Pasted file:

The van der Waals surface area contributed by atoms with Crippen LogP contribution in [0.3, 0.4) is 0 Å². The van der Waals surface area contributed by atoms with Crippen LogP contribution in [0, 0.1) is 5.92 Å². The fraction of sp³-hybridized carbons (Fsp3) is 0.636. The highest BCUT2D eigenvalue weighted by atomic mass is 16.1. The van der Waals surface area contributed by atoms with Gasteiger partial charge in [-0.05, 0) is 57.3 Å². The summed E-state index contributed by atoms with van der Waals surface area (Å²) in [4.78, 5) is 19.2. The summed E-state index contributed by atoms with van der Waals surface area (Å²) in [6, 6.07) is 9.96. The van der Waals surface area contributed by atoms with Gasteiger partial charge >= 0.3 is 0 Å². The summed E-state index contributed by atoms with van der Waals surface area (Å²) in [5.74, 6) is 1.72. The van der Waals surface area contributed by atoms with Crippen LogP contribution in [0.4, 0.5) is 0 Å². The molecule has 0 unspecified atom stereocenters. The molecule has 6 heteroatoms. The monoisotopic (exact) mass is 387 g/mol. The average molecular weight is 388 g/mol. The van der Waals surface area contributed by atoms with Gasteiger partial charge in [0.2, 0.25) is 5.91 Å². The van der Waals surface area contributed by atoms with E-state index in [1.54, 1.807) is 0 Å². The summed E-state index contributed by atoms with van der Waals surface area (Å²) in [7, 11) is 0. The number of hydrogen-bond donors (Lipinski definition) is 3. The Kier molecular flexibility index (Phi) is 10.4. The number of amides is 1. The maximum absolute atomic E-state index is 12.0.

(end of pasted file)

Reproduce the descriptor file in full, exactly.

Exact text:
The van der Waals surface area contributed by atoms with Crippen LogP contribution in [0.3, 0.4) is 0 Å². The van der Waals surface area contributed by atoms with Crippen LogP contribution in [0, 0.1) is 5.92 Å². The fraction of sp³-hybridized carbons (Fsp3) is 0.636. The highest BCUT2D eigenvalue weighted by atomic mass is 16.1. The van der Waals surface area contributed by atoms with Gasteiger partial charge in [-0.05, 0) is 57.3 Å². The summed E-state index contributed by atoms with van der Waals surface area (Å²) in [4.78, 5) is 19.2. The summed E-state index contributed by atoms with van der Waals surface area (Å²) in [6, 6.07) is 9.96. The van der Waals surface area contributed by atoms with Gasteiger partial charge >= 0.3 is 0 Å². The summed E-state index contributed by atoms with van der Waals surface area (Å²) in [5.74, 6) is 1.72. The van der Waals surface area contributed by atoms with Crippen LogP contribution in [0.4, 0.5) is 0 Å². The molecule has 0 unspecified atom stereocenters. The molecule has 6 heteroatoms. The monoisotopic (exact) mass is 387 g/mol. The average molecular weight is 388 g/mol. The van der Waals surface area contributed by atoms with Gasteiger partial charge in [0.2, 0.25) is 5.91 Å². The van der Waals surface area contributed by atoms with E-state index in [1.54, 1.807) is 0 Å². The summed E-state index contributed by atoms with van der Waals surface area (Å²) in [7, 11) is 0. The number of hydrogen-bond donors (Lipinski definition) is 3. The Kier molecular flexibility index (Phi) is 10.4. The number of amides is 1. The maximum absolute atomic E-state index is 12.0.